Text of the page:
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Babbington Colliery, Cinderhill Road

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:Nottingham, Cinderhill
:Babbington Colliery
:Babbington Colliery, Cinderhill Road
:August 1985
:Baker, Reg
:Reg Baker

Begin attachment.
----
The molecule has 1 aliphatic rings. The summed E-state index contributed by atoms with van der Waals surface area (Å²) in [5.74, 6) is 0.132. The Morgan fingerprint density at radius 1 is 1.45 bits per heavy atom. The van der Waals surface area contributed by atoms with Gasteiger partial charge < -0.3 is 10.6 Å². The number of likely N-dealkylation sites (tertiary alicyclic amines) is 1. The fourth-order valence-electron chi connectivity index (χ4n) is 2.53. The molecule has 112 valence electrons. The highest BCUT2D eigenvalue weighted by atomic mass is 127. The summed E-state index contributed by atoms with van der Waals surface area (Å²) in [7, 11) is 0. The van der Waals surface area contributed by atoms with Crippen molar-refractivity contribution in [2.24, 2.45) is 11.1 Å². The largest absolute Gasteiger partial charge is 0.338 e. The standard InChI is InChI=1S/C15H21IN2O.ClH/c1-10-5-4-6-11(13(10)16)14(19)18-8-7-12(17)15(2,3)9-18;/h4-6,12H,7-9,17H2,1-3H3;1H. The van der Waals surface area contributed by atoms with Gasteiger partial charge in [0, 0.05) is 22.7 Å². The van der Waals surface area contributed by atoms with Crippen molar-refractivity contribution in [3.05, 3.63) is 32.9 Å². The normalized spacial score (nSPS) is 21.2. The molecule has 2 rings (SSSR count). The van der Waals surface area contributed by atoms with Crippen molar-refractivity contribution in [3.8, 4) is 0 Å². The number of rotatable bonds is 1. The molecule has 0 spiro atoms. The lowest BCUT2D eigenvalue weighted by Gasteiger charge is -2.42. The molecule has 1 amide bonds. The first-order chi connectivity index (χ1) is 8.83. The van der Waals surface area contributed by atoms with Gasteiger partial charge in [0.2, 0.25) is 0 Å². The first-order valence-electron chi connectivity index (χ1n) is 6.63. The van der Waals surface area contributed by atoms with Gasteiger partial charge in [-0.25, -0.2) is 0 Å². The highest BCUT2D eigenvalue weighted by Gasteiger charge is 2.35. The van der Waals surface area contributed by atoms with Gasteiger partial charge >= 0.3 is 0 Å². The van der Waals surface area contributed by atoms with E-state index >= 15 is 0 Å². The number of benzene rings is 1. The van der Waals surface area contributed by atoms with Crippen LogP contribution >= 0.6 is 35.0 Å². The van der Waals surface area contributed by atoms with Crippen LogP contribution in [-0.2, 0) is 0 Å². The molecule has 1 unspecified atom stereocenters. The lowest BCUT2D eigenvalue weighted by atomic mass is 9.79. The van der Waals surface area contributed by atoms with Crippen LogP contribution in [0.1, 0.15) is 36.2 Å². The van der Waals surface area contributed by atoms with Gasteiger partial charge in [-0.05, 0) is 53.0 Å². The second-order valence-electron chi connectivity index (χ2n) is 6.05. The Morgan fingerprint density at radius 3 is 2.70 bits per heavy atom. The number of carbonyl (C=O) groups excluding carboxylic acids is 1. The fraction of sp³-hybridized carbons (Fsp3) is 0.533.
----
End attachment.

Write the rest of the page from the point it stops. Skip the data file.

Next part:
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This view is taken from the footpath, looking South East, showing headstocks and screens. Babbington Coal Company was floated some time before 1840 when the Top Hard seam was worked from the outcrop and the Deep Soft and Deep Hard seams were worked from shallow shafts called the High Holburn and Turkey Field Pits. These shafts were in the vicinity of the little hamlet of Babbington, from were the company took its name. The successful workings of the above seams led Thomas North, at the age of 31, to sink two seven foot diameter shafts at Cinderhill in 1842. The sinking of Cinderhill Colliery (now called Babbington) took place between 1841 and 1843 by Thomas North. No.s 1 and 2 shafts, to be seen near the main Nuthall to Nottingham Road were 7 ft diameter and erected over them was wooden tandem headgear which was then new to the district. It was the first colliery in the locality to have underground furnace ventilation; iron tubbing lined shafts, wheeled trams and rails instead of wicker baskets, and guide rods for cages in the shafts. With the main winding level established at 218 yards in the Top Hard seam, the furnace ventilation, which continued until the fan instillation of 1899, led to the shafts being known as 'Smokey and windy'. A single steam engine served the shafts via a tandem wooden headframe-each shaft containing a three-deck cage each holding a single 9.5cwt tub. Thomas North also sank pits at Newcastle (Bobbers Mill Nottingham) and Broxtowe, and followed this by building houses for his miners. Few of these houses remain, In 1856 on land given by the Duke of Newcastle, he built Cinderhill Church. North was tolerant of unions and a lodge at Babbington existed from at least 1830. After becoming a leading councillor-he was Lord Mayor of Nottingham in 1844. Tragedy was to befall North. His money ran out, he had to leave Basford Hall and he died in poverty in London at the age of 57 in 1868. North, being short of money, had many disputes with the workmen; nevertheless he was well liked because he provided much needed work. Despite his disputes with the union, he never expressed any opposition to it's existence, unlike other owners in the district. When North died the colliery was taken over by the bank to whom he owed £1/4 million, so there was no money for a memorial in the cemetery on Baily Street, Old Basford. His workmen decided to put this to rights by having a collection and the obelisk which they had erected says 'By his great enterprise he was the means of finding employment for a large number of people who have subscribed to erect this monument to his memory.' In 1930 The Colliery was taken over by B A Collieries Co Ltd. The Colliery took on a new look in 1956, when the Nos.1 and 2 steam winder and headgear were demolished together with the boiler plant and chimney, To be replaced by a 270 hp electric winder with new tandem steel headgear. During 1983, coal preparations ceased at Babbington and coal was taken by road to be washed at Hucknall No 2 Colliery. A year later, in August 1984, a £3.6 million underground link-up was completed for all coal to be wound via Hucknall. Towards the end of1985, the transfer of men to Hucknall Colliery was commenced and from the start of the financial year in April 1986, Babbington finally ceased to have a separate identity. Babbington was often referred to as Cinderhill Colliery and it was wrongly assumed the name came from colliery tips, which burned out to cinders. (Information extracted from the excellent web site of Terry Blythe, and an article by Shane Phillips)